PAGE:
“This is going to help me, don’t get me wrong,” she said. “But I’m worried about what happens when I suddenly go back to paying many hundreds of dollars a month.”

RELATED: The pandemic offered a taste of student debt cancellation. It ends next year.

Prior to Wednesday’s announcement, Biden had approved approximately $32 billion in debt relief for 1.6 million Americans, according to White House spokesperson Abdullah Hasan.

But those measures were limited to programs for public employees, borrowers who qualify as permanently disabled, and those who were defrauded by private for-profit universities.

And while Wednesday’s announcement has far greater impact for 43 million Americans with federal student loans, both supporters and critics of student debt forgiveness have taken issue with Biden’s decision.

In anticipation of Biden’s announcement, NAACP President Derrick Johnson criticized the $10,000 relief as insufficient to meet the needs of the Black community.

“Canceling just $10,000 of debt is like pouring a bucket of ice water on a forest fire,” Johnson wrote in a CNN opinion piece released Wednesday. “It hardly achieves anything.”

On average, Black borrowers owe $25,000 more in federal student debt than their white peers four years after graduating and are more likely to report that they struggle to meet monthly payments, according to the Education Data Initiative.

Johnson, along with Senate Democrats Chuck Schumer and Elizabeth Warren previously urged Biden to increase the maximum relief to $50,000. Others have called on the White House to erase student debt entirely.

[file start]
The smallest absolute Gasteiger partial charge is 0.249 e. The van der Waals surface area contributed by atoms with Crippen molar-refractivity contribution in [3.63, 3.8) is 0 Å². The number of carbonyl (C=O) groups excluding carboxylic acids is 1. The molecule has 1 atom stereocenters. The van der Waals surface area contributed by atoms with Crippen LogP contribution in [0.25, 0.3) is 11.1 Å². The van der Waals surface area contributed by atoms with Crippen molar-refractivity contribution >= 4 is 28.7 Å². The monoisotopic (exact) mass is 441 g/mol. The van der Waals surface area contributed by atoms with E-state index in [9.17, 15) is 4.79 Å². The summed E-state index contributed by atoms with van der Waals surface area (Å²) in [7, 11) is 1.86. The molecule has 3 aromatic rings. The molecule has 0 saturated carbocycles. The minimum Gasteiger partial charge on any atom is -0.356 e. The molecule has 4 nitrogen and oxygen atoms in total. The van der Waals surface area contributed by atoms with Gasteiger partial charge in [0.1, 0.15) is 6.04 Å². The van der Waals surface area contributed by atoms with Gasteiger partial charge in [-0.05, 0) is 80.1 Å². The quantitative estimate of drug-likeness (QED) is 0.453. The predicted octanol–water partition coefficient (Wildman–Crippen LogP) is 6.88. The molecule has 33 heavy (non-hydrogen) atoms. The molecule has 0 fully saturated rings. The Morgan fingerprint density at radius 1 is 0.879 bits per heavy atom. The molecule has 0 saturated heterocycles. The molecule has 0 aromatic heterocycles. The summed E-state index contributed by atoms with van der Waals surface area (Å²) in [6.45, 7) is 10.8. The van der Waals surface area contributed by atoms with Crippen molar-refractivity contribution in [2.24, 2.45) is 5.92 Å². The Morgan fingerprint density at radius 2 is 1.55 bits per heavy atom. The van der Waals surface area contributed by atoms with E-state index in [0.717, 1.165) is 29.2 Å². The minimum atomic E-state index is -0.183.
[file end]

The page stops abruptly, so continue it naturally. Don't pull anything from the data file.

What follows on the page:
RELATED: Activists for student debt forgiveness ramp up pressure as Biden weighs options

The debt moratorium offered relief to millions of Florida borrowers suffering from the economic effects of the COVID-19 pandemic.

Some argue that there is no need for further stimulus and that student debt forgiveness is an inefficient way to help Americans facing the quickly rising cost of food and housing.

“Student loan debt relief is spending that raises demand and increases inflation,” wrote former U.S. Treasury Secretary Lawrence Summers on Twitter on Monday. “It consumes resources that could be better used helping those who did not, for whatever reason, have the chance to attend college.”

In a 2021 report, the nonpartisan Committee for a Responsible Federal Budget estimated that a $10,000 debt forgiveness program would result in just 13 cents of economic activity for every dollar spent — an “extremely poor stimulus” compared to more direct methods of relief.

And that modest stimulus comes with a large price tag.

Biden’s plan of forgiving up to $10,000 in student loans for those making less than $125,000 a year would cost the government nearly $330 billion over the next 10 years, according to a recent report from University of Pennsylvania’s Wharton School of Business.

There will be more details announced in the coming weeks, according to a Department of Education news release. To be notified when the process has officially opened, borrowers can sign up at the Department of Education subscription page.

Ian Hodgson is an education data reporter for the Tampa Bay Times, working in partnership with Open Campus.